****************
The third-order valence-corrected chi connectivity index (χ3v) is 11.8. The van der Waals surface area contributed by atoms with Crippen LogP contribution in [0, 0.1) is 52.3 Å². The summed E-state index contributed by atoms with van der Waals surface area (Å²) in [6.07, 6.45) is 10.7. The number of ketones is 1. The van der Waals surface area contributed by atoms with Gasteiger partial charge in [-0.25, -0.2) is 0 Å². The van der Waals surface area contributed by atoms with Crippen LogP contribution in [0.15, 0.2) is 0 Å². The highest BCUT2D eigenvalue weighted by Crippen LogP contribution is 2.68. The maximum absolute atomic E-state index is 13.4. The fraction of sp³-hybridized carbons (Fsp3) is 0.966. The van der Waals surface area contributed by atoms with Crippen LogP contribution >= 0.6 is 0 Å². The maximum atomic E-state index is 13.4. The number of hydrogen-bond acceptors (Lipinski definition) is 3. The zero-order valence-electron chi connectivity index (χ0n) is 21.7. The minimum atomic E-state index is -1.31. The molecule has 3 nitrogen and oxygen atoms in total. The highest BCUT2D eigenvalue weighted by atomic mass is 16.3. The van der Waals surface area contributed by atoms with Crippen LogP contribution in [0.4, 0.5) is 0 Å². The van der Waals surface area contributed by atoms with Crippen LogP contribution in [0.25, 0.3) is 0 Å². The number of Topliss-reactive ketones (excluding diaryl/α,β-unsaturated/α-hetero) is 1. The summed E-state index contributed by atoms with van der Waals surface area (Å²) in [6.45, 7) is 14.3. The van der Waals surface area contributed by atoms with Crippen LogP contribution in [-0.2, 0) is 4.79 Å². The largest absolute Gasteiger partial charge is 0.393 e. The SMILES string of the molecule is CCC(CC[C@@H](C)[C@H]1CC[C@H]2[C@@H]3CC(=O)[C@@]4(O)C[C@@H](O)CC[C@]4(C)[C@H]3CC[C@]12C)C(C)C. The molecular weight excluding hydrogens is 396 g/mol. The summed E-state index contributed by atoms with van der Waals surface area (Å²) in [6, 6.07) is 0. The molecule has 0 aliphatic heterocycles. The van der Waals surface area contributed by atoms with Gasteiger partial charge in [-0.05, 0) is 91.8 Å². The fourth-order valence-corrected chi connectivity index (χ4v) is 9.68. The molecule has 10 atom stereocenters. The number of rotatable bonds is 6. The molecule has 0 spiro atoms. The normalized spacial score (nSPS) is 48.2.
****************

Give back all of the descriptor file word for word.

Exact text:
The third-order valence-corrected chi connectivity index (χ3v) is 11.8. The van der Waals surface area contributed by atoms with Crippen LogP contribution in [0, 0.1) is 52.3 Å². The summed E-state index contributed by atoms with van der Waals surface area (Å²) in [6.07, 6.45) is 10.7. The number of ketones is 1. The van der Waals surface area contributed by atoms with Gasteiger partial charge in [-0.25, -0.2) is 0 Å². The van der Waals surface area contributed by atoms with Crippen LogP contribution in [0.15, 0.2) is 0 Å². The highest BCUT2D eigenvalue weighted by Crippen LogP contribution is 2.68. The maximum absolute atomic E-state index is 13.4. The fraction of sp³-hybridized carbons (Fsp3) is 0.966. The van der Waals surface area contributed by atoms with Crippen LogP contribution >= 0.6 is 0 Å². The maximum atomic E-state index is 13.4. The number of hydrogen-bond acceptors (Lipinski definition) is 3. The zero-order valence-electron chi connectivity index (χ0n) is 21.7. The minimum atomic E-state index is -1.31. The molecule has 3 nitrogen and oxygen atoms in total. The highest BCUT2D eigenvalue weighted by atomic mass is 16.3. The van der Waals surface area contributed by atoms with Crippen LogP contribution in [0.4, 0.5) is 0 Å². The van der Waals surface area contributed by atoms with Crippen LogP contribution in [0.25, 0.3) is 0 Å². The number of Topliss-reactive ketones (excluding diaryl/α,β-unsaturated/α-hetero) is 1. The summed E-state index contributed by atoms with van der Waals surface area (Å²) in [6.45, 7) is 14.3. The van der Waals surface area contributed by atoms with Crippen LogP contribution in [-0.2, 0) is 4.79 Å². The largest absolute Gasteiger partial charge is 0.393 e. The SMILES string of the molecule is CCC(CC[C@@H](C)[C@H]1CC[C@H]2[C@@H]3CC(=O)[C@@]4(O)C[C@@H](O)CC[C@]4(C)[C@H]3CC[C@]12C)C(C)C. The molecular weight excluding hydrogens is 396 g/mol. The summed E-state index contributed by atoms with van der Waals surface area (Å²) in [6, 6.07) is 0. The molecule has 0 aliphatic heterocycles. The van der Waals surface area contributed by atoms with Gasteiger partial charge in [-0.05, 0) is 91.8 Å². The fourth-order valence-corrected chi connectivity index (χ4v) is 9.68. The molecule has 10 atom stereocenters. The number of rotatable bonds is 6. The molecule has 0 spiro atoms. The normalized spacial score (nSPS) is 48.2.